From being split between the WEF event and the various private parties elsewhere in the city, the focus on Davos is shifting back to the main event
Andrew Ross Sorkin has placed himself on the party beat at Davos: since nothing has happened yet, the main thing to report is that everybody’s Friday-night dance card is looking pretty forlorn. The Google party being canceled we could live with, but the cancellation of the Accel party is bigger news—people really loved that one. Yahoo’s cocktail party early in the evening isn’t going to make up the difference, and Sean Parker’s nightclub event, while surely hard to get in to, is certainly going to turn into the kind of loud and overcrowded sausage party that makes you wonder why you even wanted to go there in the first place.
Sorkin’s headline asks whether the Davos party is over. The answer is no, of course—but it can be interesting to keep an eye on the permanent tension between the World Economic Forum, on the one hand, and Davos more generally, on the other. The two are generally considered interchangeable, which annoys the WEF no end: the vision of Klaus Schwab is for a pretty austere conference taking place at the Conference Center, with little or nothing going on in the rest of town. But of course no self-respecting global organisation is going to pass up this annual opportunity to impress thousands of plutocrats by any means necessary.
The result is endless and futile overt and covert strong-arming by the WEF to (a) try to minimise the number of non-WEF events in Davos; and (b) try to ensure that insofar as non-WEF events are certainly going to happen, at least they don’t clash too badly with the formal WEF programme. And since the covert strong-arming wasn’t working very well, the WEF is getting more overt, with a very detailed Code of Conduct that they make all participants agree to when they register for the conference.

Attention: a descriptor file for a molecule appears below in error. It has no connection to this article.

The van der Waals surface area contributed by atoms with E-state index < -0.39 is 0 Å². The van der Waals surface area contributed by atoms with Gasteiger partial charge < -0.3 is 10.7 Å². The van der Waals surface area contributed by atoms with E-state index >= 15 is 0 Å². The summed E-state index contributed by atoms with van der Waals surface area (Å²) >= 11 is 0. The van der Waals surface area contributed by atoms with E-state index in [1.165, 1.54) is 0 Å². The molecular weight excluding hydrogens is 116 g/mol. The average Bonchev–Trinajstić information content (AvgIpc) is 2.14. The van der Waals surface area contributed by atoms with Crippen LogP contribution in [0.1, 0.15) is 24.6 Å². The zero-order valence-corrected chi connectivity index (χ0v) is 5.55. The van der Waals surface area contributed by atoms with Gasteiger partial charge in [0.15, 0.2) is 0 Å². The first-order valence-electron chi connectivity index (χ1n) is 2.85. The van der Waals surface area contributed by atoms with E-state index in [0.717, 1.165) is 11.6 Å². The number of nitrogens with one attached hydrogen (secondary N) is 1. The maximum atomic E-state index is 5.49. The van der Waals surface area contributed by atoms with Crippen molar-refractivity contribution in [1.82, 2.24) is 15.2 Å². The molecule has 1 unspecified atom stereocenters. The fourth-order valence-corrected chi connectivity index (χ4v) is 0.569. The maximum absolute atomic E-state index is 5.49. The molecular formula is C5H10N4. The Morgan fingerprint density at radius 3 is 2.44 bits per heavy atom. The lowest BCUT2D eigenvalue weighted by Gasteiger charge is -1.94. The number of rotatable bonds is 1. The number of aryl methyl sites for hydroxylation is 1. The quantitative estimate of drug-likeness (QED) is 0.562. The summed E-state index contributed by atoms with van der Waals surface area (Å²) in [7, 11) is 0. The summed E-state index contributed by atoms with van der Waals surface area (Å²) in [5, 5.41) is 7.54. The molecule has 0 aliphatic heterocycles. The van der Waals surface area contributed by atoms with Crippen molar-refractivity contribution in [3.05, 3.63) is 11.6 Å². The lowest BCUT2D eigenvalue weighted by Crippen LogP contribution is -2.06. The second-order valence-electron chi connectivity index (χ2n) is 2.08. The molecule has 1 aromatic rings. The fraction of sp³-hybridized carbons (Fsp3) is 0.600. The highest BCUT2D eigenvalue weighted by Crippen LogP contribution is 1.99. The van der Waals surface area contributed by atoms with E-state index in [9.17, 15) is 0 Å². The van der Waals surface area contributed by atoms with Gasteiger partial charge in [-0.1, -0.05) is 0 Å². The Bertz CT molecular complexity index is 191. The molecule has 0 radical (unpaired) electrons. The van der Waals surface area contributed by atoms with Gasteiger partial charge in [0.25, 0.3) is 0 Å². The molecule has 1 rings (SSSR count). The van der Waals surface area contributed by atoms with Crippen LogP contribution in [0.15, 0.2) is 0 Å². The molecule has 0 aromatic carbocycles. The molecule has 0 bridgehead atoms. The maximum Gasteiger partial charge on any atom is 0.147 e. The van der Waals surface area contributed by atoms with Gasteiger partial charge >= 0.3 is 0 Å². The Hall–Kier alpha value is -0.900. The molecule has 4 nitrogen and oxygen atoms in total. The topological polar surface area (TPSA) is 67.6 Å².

“Concern is growing,” explains the Code, “that the unique and special nature of the Annual Meeting is being jeopardised by behaviour and activities contrary to the ‘spirit of Davos’”. As a result, everybody here is “expected to respect the non-commercial nature of the event”; “avoid organising private events or functions that conflict with the programme of the Annual Meeting”; and “not extend invitations to guests who are not registered participants in the Annual Meeting”. On top of that, it’s an explicit violation of the Code to “pay honoraria to speakers at private events or activities organised during the Annual Meeting regardless of whether or not they are participants in the Annual Meeting”.
Not everybody respects the code, of course. Ukrainian billionaire Victor Pinchuk flouts it most visibly, every year, with a huge event at the Morosani hotel. But even the WEF-iest companies seem to be happy to break the code whenever they feel like it. Pepsico CEO Indra Nooyi, for instance, has been a co-chair of the entire meeting in the past, and is still deeply involved in the organisation. And yet at lunchtime yesterday she was to be at something called the Pepsico Cafe, not particularly close to the conference, hosting a lunch with—of all people—Derek Jeter.
Still, the pendulum does seem to be swinging back, a little bit, from Davos towards the WEF. And that’s probably a good thing if only because it might allow the people here to get a bit more sleep. Davos will never be relaxing, of course. But yesterday morning I was very impressed to hear Heather McGregor, the FT’s Mrs Moneypenny columnist, declare after doing a TV hit that she was heading back to her flat to sit back and enjoy the spectacular Alpine view, rather than launching headlong into conference schmoozing. Maybe the smart new way of organising private events at Davos is to make sure that they only involve yourself.